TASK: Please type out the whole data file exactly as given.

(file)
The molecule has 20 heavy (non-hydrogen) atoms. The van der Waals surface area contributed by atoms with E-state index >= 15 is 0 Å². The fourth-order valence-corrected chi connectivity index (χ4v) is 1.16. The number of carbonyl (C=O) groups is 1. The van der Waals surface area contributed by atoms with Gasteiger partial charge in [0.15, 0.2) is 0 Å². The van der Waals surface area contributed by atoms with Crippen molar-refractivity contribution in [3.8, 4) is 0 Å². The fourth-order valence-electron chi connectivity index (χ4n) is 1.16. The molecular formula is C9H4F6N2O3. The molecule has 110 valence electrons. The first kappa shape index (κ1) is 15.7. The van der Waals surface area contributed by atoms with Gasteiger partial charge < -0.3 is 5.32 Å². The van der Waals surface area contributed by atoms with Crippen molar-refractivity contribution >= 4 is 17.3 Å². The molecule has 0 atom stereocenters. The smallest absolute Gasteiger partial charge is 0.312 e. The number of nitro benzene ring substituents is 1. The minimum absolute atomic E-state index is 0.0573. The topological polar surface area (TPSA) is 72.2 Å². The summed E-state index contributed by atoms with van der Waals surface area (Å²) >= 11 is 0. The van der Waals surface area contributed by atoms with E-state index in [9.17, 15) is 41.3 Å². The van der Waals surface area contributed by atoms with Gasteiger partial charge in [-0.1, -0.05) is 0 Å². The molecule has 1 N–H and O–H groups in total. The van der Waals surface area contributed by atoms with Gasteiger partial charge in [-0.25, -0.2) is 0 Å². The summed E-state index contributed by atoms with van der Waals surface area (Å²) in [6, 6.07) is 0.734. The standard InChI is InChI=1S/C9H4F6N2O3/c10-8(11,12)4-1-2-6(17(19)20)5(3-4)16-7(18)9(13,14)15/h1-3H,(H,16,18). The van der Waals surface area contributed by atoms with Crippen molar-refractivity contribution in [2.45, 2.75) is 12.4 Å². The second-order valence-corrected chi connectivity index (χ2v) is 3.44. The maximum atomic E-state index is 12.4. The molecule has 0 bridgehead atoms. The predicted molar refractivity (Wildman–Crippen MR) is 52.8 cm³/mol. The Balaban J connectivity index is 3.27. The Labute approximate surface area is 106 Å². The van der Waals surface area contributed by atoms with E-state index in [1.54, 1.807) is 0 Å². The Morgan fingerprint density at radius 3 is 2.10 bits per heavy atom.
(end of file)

The molecule has 20 heavy (non-hydrogen) atoms. The van der Waals surface area contributed by atoms with E-state index >= 15 is 0 Å². The fourth-order valence-corrected chi connectivity index (χ4v) is 1.16. The number of carbonyl (C=O) groups is 1. The van der Waals surface area contributed by atoms with Gasteiger partial charge in [0.15, 0.2) is 0 Å². The van der Waals surface area contributed by atoms with Crippen molar-refractivity contribution in [3.8, 4) is 0 Å². The fourth-order valence-electron chi connectivity index (χ4n) is 1.16. The molecular formula is C9H4F6N2O3. The molecule has 110 valence electrons. The first kappa shape index (κ1) is 15.7. The van der Waals surface area contributed by atoms with Gasteiger partial charge < -0.3 is 5.32 Å². The van der Waals surface area contributed by atoms with Crippen molar-refractivity contribution >= 4 is 17.3 Å². The molecule has 0 atom stereocenters. The smallest absolute Gasteiger partial charge is 0.312 e. The number of nitro benzene ring substituents is 1. The minimum absolute atomic E-state index is 0.0573. The topological polar surface area (TPSA) is 72.2 Å². The summed E-state index contributed by atoms with van der Waals surface area (Å²) >= 11 is 0. The van der Waals surface area contributed by atoms with E-state index in [9.17, 15) is 41.3 Å². The van der Waals surface area contributed by atoms with Gasteiger partial charge in [-0.1, -0.05) is 0 Å². The molecule has 1 N–H and O–H groups in total. The van der Waals surface area contributed by atoms with Gasteiger partial charge in [-0.25, -0.2) is 0 Å². The summed E-state index contributed by atoms with van der Waals surface area (Å²) in [6, 6.07) is 0.734. The standard InChI is InChI=1S/C9H4F6N2O3/c10-8(11,12)4-1-2-6(17(19)20)5(3-4)16-7(18)9(13,14)15/h1-3H,(H,16,18). The van der Waals surface area contributed by atoms with Crippen molar-refractivity contribution in [2.45, 2.75) is 12.4 Å². The second-order valence-corrected chi connectivity index (χ2v) is 3.44. The maximum atomic E-state index is 12.4. The molecule has 0 bridgehead atoms. The predicted molar refractivity (Wildman–Crippen MR) is 52.8 cm³/mol. The Balaban J connectivity index is 3.27. The Labute approximate surface area is 106 Å². The van der Waals surface area contributed by atoms with E-state index in [1.54, 1.807) is 0 Å². The Morgan fingerprint density at radius 3 is 2.10 bits per heavy atom.